“A brand, an idea, an identity, synonymous with New York as a city, its infrastructure, businesses, tourist hotspots, residents and tourists alike…..” The I Love New York logo dates back to 1977 and needs no introduction.
Meanwhile, a newer city logo I AMsterdam has also captured the public’s imagination. “The essence of a city encapsulated not only in a tag line or a logo but a concept, a thought process.”
Getting to grips with place branding
These two examples aren’t just logos – they are examples of place branding. In an increasingly competitive global market, selling a town or city as the place to be is key not only to ensuring external and internal investment but also to retaining people, skills and talent within the local economy.
Place branding, may be seen as a step on from place marketing. It seeks not only to advertise and market a place to drive tourism. Instead it seeks to capture the essence of a place (whether real or aspirational). This brand is then embedded as part of a wider strategy and communicated to both residents and those outside, through business and commerce, transport, infrastructure, and events. If done effectively, the brand is a holistic channel for the desired message.
Place branding often seeks to influence the external perception that people and businesses have of a place – to either change preconceived ideas or stereotypes, or to use these as a way to advance the brand and promote its values.
“Place branding is the “who” of a place, while marketing is “how” you go about communicating the ideas and values which make up the brand.”- Tom Buncle Destination Scotland.
Benefits for local authorities
However it is not just global cities that can benefit from place branding. Local authorities can use place branding as a strategic tool to advance investment and retain a talent pool within their local communities. Developing a brand strategy can also be a useful way to engage members of the community, and build partnerships and social value between residents and businesses.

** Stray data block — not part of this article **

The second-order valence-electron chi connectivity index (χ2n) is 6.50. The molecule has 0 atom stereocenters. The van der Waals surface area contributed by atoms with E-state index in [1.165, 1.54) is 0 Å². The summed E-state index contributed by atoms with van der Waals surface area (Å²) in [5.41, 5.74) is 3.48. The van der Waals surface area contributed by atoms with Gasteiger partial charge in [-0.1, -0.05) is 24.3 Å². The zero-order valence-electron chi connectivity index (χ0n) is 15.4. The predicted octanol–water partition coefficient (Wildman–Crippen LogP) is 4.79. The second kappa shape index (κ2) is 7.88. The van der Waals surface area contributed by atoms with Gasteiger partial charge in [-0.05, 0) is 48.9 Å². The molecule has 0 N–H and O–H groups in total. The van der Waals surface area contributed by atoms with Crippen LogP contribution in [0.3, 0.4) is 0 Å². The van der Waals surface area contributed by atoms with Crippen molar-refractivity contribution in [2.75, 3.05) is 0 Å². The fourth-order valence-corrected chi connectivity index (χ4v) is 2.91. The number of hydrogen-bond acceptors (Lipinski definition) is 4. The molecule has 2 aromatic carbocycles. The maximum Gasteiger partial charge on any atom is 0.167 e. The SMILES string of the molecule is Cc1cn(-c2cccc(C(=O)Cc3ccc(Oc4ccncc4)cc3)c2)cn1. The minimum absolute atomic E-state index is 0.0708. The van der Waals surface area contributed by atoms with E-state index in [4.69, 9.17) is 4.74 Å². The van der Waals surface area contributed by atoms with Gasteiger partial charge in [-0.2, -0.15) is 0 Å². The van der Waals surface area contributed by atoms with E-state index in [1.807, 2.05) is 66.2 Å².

Although often used to encourage tourism, place branding strategies can also help promote regeneration and community resilience. Such strategies can also help with asset-based strategies, as towns assess what they have and how they can maximise its potential. Place branding also gives members of the community and local stakeholders an input into the future vision for the place in which they live. This might include property development and regeneration, or events.
However place branding is not always a universally popular approach. It can easily be misunderstood, especially at a time of budget and service cuts. The long term vision and investment required to successfully deliver place branding can also deter local authorities.
Keys to success
A key factor in a successful place branding strategy, according to the place branding manifesto, is making it inclusive, ensuring that as far as possible everyone within the community feels they can relate in some way to the brand and that it is truly reflective of the best elements of a community. This helps with both the adoption and maintenance of the brand in terms of everyday use, and can also help promote the brand internationally.
In 2014, The Guardian asked readers to contribute their own tag lines for city brands where they live. The results were interesting, but they also highlighted another core element to branding, rather than marketing. While a strapline and a logo are important (they are the most public face of a brand) they contribute very little if the wider brand values and promotion are lacking. Engagement, planning and long term strategy is key.
Successful place branding strategies like those seen in New York, Barcelona, Amsterdam and Glasgow are characterised by a synthesis of long term development, strategic vision, and branding strategy. They include a visual identity and a strap line which people see as inclusive and representative of the values of the place.
This allows them to promote their own unique qualities to an international audience, while engaging local people, businesses and government in the value of their project and the potential benefits of a common strategy and approach.
Our most recent Information Service member briefing explored the potential of place branding.
To find out more on how to become a member of the Idox Information Service, please get in touch.
Read some of our other blogs on regeneration and cities:
- The Govanhill Baths: a successful example of community-led regeneration
- Street art…regeneration tool or environmental nuisance?
- Learning from “Alcatraz” – the regeneration of the Gorbals
- Going green together: regeneration through shared spaces
- Striking a social chord: music in community engagement and regeneration
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